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J U N E 2 0 1 2 / F O R E I G N S E R V I C E J O U R N A L
57
A Movable Feast
Exceptional People: How
Migration Shaped Our World
and Will Define Our Future
Ian Goldin, Geoffrey Cameron and
Meera Balarajan, Princeton University
Press, 2011, $31, hardcover, 371 pages.
R
EVIEWED BY
D
AVID
B
OYLE
In
Exceptional People
, Ian Goldin,
Geoffrey Cameron and Meera Balara-
jan make a compelling case that inter-
national migration will play a funda-
mental role in shaping global human
and economic development in the 21st
century.
They describe the social forces driv-
ing the movement of individuals across
borders, arguing that mass migration is
a phenomenon that can be understood
and managed, but never fully con-
trolled. Fortunately, it serves the inter-
ests of emerging and developed nations
alike as a powerful force for the contin-
ued dynamism of the world economy.
Drawing on numerous sources, the
authors describe how individual deci-
sions to migrate are “nested within a
broader set of family considerations, so-
cial networks, and political and eco-
nomic conditions.” This complexity
means that explanations for migration
that rely on economic disparities be-
tween countries are simplistic and over-
look the more important role social
networks play in prompting and sus-
taining migration.
Government policy also shapes the
general framework in which individuals
and groups make decisions. But inter-
national population movements are ul-
timately autonomous from the inten-
tions of states.
Citing the costs and abuses involved
in controlling national frontiers, the au-
thors advocate a return to the open bor-
ders of the 19th century, when massive
flows of immigrants set the foundation
for the economic development of the
modern world. They note that be-
tween 1820 and 1920, 60 million per-
sons left Europe for the New World.
And between 1846 and 1940, 100 mil-
lion Chinese, Indian and Russian im-
migrants moved to Central and South-
east Asia. These migratory flows
proved decisive in creating the social
dynamism and entrepreneurial innova-
tion necessary for economic growth in
the 20th century.
The authors believe that a return to
a global open border policy would pro-
duce enormous benefits. According to
the studies they cite, such a policy
could generate economic activity worth
$39 trillion over the next 25 years alone,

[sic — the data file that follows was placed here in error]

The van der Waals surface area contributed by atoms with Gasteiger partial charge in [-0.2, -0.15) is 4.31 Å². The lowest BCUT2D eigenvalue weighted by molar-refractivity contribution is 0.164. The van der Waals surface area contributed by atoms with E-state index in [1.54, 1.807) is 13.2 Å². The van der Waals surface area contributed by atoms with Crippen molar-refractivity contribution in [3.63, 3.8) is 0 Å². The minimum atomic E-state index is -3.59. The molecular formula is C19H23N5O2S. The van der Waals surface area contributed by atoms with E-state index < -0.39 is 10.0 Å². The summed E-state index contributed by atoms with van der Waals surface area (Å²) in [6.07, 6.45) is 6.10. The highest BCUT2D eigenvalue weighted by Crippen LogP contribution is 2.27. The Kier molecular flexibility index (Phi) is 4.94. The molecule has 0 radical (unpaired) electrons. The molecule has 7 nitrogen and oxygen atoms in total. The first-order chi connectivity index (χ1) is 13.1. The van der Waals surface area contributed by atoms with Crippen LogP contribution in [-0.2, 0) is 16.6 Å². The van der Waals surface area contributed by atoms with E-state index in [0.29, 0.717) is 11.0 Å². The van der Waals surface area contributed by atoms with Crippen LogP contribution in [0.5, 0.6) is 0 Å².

for both poor and rich countries — a
benefit dwarfing the $70 billion the de-
veloped world currently devotes to for-
eign assistance each year.
Even small changes would have dra-
matic results: a World Bank study esti-
mates migration equal to 3 percent of
the work force in developed countries
would produce global economic
growth of $356 billion by 2025.
Freer migration also would provide
a counterweight to the increasing au-
thority wielded by the nation-state.
Exceptional People
reminds us that the
United States did not require passports
until 1919, and Thomas Jefferson con-
sidered migration an inalienable right.
The authors argue that nation-states
can no longer manage—on their own,
at least— large populationmovements.
Moreover, emerging international
norms favor the moral claims of indi-
viduals over the absolute sovereignty of
nations, as in cases of ethnic cleansing.
Demographic changes, globalization
and technological advances, they aver,
will spur even higher levels of immi-
gration in the 21st century, renewing
debate over the right of individuals to
choose their place of abode.
Exceptional People
breaks no new
ground, but successfully synthesizes a
wide range of sources to drive home its
central point: “Migration is a natural
and irrepressible force that will only in-
tensify in the coming decades.”
To be sure, the authors acknowl-
edge the problems associated with
mass migration, including the outbreak
of disease, social conflict and the loss of
educated elites (colloquially known as
“brain drain”). But they observe that
isolated countries like North Korea and
Cuba simply cannot compete in the
modern world.
Consular officers adjudicating visa
applications should take heart in the
value
Exceptional People
assigns to
their work. And U.S. policymakers
would do well to take note of an issue
likely to be at the forefront of interna-
tional debate for years to come.
David Boyle is deputy chief of the po-
litical section in San Salvador. He has
also served in Toronto, Malabo, Manila,
Lagos, Lima and Kinshasa.
B
O O K S
Consular officers
adjudicating visa
cases should take
heart in the value
Exceptional People
assigns to their work.